Monday, 27 March 2017

Grow A Pair (Of Balls) (March 27, 2017)

In the supermarket
I hear you.

A young mother
Her three
Or four years old

Promising him
A reason to cry
If he doesn't stop.

Bringing back
40 year old memories
Of my own experiences
As child.

How boys are
To publically express 
Their emotions.

In being
The strong silent type
When expressing
Sorrow or sadness.

To do otherwise
You're labelled
As a sissy.

Or worse
By society.

Bottling up
The grief.

Leaving it
To eat away 
At you.

Had you been born
As female
The rules are

Therisa © 2017

Author's noteAfter six months of starting estrogen, as part of my HRT, I was asked, what the biggest change, which I have noticed, so far. To which, I answered, being freer, in expressing my emotional self, without the fear of physical or verbal attacks, for doing so. 


  1. It is sad to hear of the prejuducial treatment you received in your life. Another city, another time, another situation and the torment need not have occurred but at least you are yourself now.

    1. Sadly, Robin, another generation is having to experience, what I did, growing up. One can hope that this loop will be broken, one day, soon.

  2. 'Bottling up
    The grief.' heaven knows what heroism is there...ugh...

  3. I love the title of this poem! I get re-stimulated by the public shaming as well, though for different reasons. The harm that gender stereotypes--the very real rules--have done and still do has not been studied well or enough. Your poem will touch many.

    1. Thank you, Susan. As for the title, just felt right, given the subject matter of this poem. In it's destructive nature, that this pejorative phrase has.

  4. Well said, Therisa. Thankfully you are now freer to express all that is inside, for so long repressed. "Bottling up the grief" - so sad. I think society really does a number on boys, which may be why we have so many messed up and aggressive men.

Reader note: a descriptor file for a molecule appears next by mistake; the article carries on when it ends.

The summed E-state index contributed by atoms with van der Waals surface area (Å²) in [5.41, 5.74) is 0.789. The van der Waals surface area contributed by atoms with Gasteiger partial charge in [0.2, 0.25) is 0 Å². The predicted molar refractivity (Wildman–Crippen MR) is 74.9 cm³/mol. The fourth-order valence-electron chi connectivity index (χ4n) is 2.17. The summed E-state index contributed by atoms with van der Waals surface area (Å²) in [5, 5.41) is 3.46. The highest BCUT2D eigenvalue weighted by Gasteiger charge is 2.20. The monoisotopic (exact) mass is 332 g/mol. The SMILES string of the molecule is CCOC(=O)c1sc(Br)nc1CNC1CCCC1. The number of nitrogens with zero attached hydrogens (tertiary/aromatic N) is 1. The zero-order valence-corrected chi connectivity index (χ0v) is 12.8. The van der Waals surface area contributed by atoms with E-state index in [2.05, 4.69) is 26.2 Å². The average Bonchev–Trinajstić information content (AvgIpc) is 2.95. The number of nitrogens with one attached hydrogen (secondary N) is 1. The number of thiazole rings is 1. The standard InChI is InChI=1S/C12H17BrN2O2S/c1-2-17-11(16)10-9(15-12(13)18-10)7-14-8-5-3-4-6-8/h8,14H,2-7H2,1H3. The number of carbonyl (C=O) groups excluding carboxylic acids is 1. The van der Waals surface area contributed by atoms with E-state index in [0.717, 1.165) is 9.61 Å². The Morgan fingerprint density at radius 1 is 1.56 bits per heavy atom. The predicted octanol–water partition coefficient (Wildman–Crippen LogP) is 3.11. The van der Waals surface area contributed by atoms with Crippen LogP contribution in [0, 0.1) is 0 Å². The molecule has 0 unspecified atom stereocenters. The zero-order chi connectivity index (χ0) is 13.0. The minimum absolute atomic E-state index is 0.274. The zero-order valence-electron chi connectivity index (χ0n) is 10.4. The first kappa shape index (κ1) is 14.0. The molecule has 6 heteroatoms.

1. Thanks, Sherry, must admit still have moments, when my imposed emotional sensor is still working, and have to fight it.Especially, during those moments, when I am crying, due to depression. Then, I want to hide, from everyone.

      Found myself, wondering, if that mom was having a bad day, and lashed out at her child. I know, there is no excuse, for what she said to him. Still, I only caught the tail end of this conversation and didn't want to create a scene, by talking to her, as it could be taken the wrong way.

    2. She may have been having a bad day, but, 'I'll give you something to cry about' is intimidation and bullying.

    3. I agree, Rosemary, but, for many adults, this is how we were treated, as kids, ourselves. Doesn't mean, it's right, though.

  5. Another good write, Therisa. I think your poems are cathartic, and that's a good thing.

    1. Thank you, Bev, for me, poetry is, one of my forms of therapy, I use, in my healing. Tomorrow marks the 10th anniversary of my first poem that I wrote, since leaving high school, in 1990.

    2. Potentially therapeutic for others also, I think.

    3. Never thought, of my poetry, in that way, Rosemary.

  6. It shouldn't be done to any boy. None of us should ever be told we can / must or must not / can't do something on the grounds of gender. WhenI was growing up, it seemed boys had other freedoms which I didn't. Someone asked me later if that meant I'd wanted to do things like play football when I was a little girl. My answer was, 'No, not at all – but I wanted the freedom to do that if I had wanted to do it.'

    1. Thankfully, this type of attitude is changing, but we have a long still to go, before these thought patterns are erased, from society. As a kid, growing up, I never wanted any action figures (Star Wars) or dolls, to play with, but my parents, in their wisdom, gave me, one year, for Christmas, a Star War action figure, which I looked at, and didn't really play with. More excited, in getting a book, than that toy.

  7. Rules, rules, rules! The only rule worth following is the Golden one: Do unto others as you would have them do unto you. All other rules are superfluous.


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